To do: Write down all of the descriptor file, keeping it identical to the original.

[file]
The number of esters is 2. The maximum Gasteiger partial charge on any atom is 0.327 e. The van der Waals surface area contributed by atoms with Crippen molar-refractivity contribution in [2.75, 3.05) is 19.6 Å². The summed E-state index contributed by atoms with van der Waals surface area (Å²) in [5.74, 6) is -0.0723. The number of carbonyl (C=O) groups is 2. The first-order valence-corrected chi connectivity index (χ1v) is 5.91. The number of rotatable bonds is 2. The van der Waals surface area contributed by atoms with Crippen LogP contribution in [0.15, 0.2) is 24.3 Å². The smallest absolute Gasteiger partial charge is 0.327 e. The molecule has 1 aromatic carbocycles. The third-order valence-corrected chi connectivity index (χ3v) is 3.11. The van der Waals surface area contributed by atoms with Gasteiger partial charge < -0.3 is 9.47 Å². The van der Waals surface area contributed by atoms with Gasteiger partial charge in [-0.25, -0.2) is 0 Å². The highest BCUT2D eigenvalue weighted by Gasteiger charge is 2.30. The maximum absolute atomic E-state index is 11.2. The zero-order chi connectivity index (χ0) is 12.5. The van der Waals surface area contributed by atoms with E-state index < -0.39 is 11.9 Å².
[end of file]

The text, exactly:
The number of esters is 2. The maximum Gasteiger partial charge on any atom is 0.327 e. The van der Waals surface area contributed by atoms with Crippen molar-refractivity contribution in [2.75, 3.05) is 19.6 Å². The summed E-state index contributed by atoms with van der Waals surface area (Å²) in [5.74, 6) is -0.0723. The number of carbonyl (C=O) groups is 2. The first-order valence-corrected chi connectivity index (χ1v) is 5.91. The number of rotatable bonds is 2. The van der Waals surface area contributed by atoms with Crippen LogP contribution in [0.15, 0.2) is 24.3 Å². The smallest absolute Gasteiger partial charge is 0.327 e. The molecule has 1 aromatic carbocycles. The third-order valence-corrected chi connectivity index (χ3v) is 3.11. The van der Waals surface area contributed by atoms with Gasteiger partial charge < -0.3 is 9.47 Å². The van der Waals surface area contributed by atoms with Gasteiger partial charge in [-0.25, -0.2) is 0 Å². The highest BCUT2D eigenvalue weighted by Gasteiger charge is 2.30. The maximum absolute atomic E-state index is 11.2. The zero-order chi connectivity index (χ0) is 12.5. The van der Waals surface area contributed by atoms with E-state index < -0.39 is 11.9 Å².